For Belgian artist, photographer and graphic designer Peter De Potter, taking the road less travelled has firmly cemented his status as a multimedia master. One his high-profile collaborators can’t help but giving carte blanche to. From visually defining eras for fashion industry legends (a quick Grailed search will unlock some of his coveted graphics for Raf Simons ) and musical titans alike (‘The Life Of Pablo’-orange will never die) to coaching the vision of burgeoning design students, Peter De Potter has powerfully balanced contrasting arts over the last two decades.
In his newly-released third monograph, 'VAPE SHOP OLYMPIA’, De Potter glibly plays with perceived reality and makes you re-think the visual emblems of modern-product-culture while simultaneously delving into an individual analysis of the self in various stages of physical and mental exploration. High time for a sit-down and some exclusive behind-the-images info.
KNOTORYUS: VAPE SHOP OLYMPIA is the third and final book in this series. Were you always planning on publishing a trilogy?
PETER DE POTTER: Yes and no. I'll take you back a bit. I don't remember when it started exactly, but for years, obviously because of the internet, I was convinced that anything published on paper was over and that print was dead. Consequently, I was only creating work I could release on digital or social platforms. It felt completely natural to take that road.
KNOTORYUS: Your Tumblr-pages were wildly popular.
PETER DE POTTER: In its early days I was all about Tumblr. I thought it was such a democratic medium. It felt anonymous and everything revolved around the imagery. It didn’t matter where stuff was coming from or who made it. Unlike Instagram, which is purely about who is behind the page and how many followers they have. Tumblr felt very fresh and it fit my needs perfectly, since I only wanted to create work that I could upload immediately and introduce directly into the visual stream. So Tumblr and everything it involved represented ‘contemporary culture’ to me, not in the academic sense, but in the actual, everyday-life sense. I just wanted to put my efforts out there and see what happened. Well, the response was immediate and sudden. The work got picked up, spurred reactions and came to life, really.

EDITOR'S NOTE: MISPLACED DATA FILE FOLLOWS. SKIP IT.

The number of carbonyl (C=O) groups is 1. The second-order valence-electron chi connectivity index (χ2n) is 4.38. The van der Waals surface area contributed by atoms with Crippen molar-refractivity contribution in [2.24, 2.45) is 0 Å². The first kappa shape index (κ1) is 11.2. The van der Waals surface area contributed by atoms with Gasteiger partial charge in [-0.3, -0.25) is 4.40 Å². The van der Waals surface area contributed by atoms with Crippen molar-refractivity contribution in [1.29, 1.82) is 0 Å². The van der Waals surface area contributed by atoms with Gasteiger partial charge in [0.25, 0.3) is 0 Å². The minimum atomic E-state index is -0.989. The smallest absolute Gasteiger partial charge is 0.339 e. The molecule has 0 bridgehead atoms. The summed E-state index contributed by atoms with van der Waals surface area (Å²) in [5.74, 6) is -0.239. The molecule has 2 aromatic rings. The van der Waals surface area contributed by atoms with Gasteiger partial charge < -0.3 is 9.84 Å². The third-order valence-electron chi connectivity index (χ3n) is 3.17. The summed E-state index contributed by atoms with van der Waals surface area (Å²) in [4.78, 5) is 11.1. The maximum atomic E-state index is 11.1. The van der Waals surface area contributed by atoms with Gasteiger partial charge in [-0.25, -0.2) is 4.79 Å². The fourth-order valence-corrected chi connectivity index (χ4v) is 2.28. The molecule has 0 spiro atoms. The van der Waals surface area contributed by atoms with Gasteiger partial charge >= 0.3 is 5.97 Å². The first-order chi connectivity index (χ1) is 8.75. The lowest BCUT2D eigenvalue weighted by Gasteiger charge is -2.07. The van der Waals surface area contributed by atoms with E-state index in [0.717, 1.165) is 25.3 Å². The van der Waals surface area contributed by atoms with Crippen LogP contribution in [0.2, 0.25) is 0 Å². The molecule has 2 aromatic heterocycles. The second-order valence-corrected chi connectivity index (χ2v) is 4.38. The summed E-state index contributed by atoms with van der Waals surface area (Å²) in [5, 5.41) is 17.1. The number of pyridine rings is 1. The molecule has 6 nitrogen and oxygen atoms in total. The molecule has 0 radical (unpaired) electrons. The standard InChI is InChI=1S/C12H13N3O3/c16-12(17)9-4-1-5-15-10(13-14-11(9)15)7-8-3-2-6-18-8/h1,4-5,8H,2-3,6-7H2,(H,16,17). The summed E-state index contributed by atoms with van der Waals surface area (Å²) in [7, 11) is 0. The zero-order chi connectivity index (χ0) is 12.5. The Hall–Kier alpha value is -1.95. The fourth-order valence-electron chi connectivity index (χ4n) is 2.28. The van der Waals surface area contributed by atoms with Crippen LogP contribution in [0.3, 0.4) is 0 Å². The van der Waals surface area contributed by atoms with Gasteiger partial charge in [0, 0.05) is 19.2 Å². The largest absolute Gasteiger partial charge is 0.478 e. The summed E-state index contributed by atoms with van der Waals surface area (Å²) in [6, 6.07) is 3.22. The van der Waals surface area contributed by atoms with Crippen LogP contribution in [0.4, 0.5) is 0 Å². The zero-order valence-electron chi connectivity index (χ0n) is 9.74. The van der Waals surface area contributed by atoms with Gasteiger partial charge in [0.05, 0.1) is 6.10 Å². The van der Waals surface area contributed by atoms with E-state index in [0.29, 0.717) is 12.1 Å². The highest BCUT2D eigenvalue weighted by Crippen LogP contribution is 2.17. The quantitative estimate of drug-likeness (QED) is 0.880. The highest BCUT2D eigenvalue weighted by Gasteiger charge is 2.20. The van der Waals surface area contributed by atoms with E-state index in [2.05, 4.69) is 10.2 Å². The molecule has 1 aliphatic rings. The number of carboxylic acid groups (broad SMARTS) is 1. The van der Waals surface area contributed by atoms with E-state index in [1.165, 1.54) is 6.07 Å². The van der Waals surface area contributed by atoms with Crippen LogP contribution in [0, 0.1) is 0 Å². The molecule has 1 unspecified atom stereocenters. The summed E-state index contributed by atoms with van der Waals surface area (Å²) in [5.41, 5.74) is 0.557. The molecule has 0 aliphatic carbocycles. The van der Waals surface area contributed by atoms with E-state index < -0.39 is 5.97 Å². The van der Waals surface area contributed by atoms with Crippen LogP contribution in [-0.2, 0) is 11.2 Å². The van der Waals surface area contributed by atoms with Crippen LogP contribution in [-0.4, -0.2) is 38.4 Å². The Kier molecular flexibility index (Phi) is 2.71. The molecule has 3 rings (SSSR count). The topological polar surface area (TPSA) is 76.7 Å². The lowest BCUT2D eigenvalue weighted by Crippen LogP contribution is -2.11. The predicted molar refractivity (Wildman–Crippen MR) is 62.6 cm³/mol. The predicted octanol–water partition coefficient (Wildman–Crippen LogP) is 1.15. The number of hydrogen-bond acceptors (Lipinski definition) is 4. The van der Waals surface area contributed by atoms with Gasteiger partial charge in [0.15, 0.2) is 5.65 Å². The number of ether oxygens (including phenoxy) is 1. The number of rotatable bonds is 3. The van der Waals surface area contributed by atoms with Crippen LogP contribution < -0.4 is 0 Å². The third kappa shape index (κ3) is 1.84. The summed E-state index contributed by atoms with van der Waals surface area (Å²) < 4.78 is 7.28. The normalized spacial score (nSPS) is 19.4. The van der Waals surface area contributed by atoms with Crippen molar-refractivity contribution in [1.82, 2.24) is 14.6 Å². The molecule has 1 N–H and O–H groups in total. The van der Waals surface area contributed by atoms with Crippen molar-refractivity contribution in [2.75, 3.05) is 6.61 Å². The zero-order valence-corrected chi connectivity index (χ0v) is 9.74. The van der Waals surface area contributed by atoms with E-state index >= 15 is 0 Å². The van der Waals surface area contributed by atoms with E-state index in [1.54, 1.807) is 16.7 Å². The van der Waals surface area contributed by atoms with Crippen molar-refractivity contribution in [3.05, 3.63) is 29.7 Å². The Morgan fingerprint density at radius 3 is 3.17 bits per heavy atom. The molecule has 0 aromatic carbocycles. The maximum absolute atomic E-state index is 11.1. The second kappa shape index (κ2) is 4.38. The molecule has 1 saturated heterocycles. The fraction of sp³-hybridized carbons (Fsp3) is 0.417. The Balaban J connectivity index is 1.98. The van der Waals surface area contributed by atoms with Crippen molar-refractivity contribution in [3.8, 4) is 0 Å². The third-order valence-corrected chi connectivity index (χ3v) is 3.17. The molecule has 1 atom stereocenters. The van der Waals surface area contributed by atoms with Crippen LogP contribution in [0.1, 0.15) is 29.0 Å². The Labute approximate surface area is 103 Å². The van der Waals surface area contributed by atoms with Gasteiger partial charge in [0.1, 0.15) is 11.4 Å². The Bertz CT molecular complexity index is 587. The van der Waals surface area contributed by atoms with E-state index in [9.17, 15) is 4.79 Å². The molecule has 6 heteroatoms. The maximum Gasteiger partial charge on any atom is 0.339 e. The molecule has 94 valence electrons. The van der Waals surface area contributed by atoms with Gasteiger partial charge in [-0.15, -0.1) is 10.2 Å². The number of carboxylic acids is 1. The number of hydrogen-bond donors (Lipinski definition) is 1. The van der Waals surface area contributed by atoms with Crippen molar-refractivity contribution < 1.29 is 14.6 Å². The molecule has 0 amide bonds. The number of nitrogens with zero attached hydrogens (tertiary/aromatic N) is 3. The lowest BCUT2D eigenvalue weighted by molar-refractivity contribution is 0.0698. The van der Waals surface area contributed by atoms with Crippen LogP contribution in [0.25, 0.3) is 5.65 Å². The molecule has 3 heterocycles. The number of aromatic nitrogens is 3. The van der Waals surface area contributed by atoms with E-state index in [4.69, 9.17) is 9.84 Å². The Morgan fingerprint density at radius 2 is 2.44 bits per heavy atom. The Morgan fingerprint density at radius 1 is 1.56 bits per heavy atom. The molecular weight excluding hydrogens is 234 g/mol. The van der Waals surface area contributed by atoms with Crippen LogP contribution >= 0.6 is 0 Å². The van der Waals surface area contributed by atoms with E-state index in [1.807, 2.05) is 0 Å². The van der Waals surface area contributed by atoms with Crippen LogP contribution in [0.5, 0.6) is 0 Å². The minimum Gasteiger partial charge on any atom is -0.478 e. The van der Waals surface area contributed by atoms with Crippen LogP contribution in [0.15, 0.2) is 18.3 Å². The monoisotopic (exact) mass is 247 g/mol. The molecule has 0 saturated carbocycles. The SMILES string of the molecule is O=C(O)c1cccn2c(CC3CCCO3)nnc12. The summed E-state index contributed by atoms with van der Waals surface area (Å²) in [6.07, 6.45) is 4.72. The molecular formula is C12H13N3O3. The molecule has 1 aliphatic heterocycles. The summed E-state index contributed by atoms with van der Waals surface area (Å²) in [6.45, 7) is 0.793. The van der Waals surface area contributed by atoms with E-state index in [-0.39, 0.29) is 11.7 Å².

KNOTORYUS: Which probably intensified your belief that print was obsolete.
PETER DE POTTER: Oh, for sure! I kept that mind-set for years. Then, slowly but surely, I would hear young people talk about books and print in the same way they would talk about coveted sneakers. Their interest went mainly to these limited-edition magazines and fanzines that were considered very desirable objects. At first, I had my doubts about it, dismissing it as a fluke. But the more I thought about it, the more I considered the option. I know I'm pretty late in the game, because you usually publish your first booklet when you’re 20. But I dived in and the reaction to 'The Vanity of Certain Flowers', my first monograph, was similar to the way I had heard kids speaking about those zines: they had to have it. And I like to believe that the main reason was a sincere appreciation for this object I made.
KNOTORYUS: How did you decide what that first book was going to be about?
PETER DE POTTER: It was clear that the books needed to be about what I’ve always been most interested in: identity and the ‘self’, as I call it.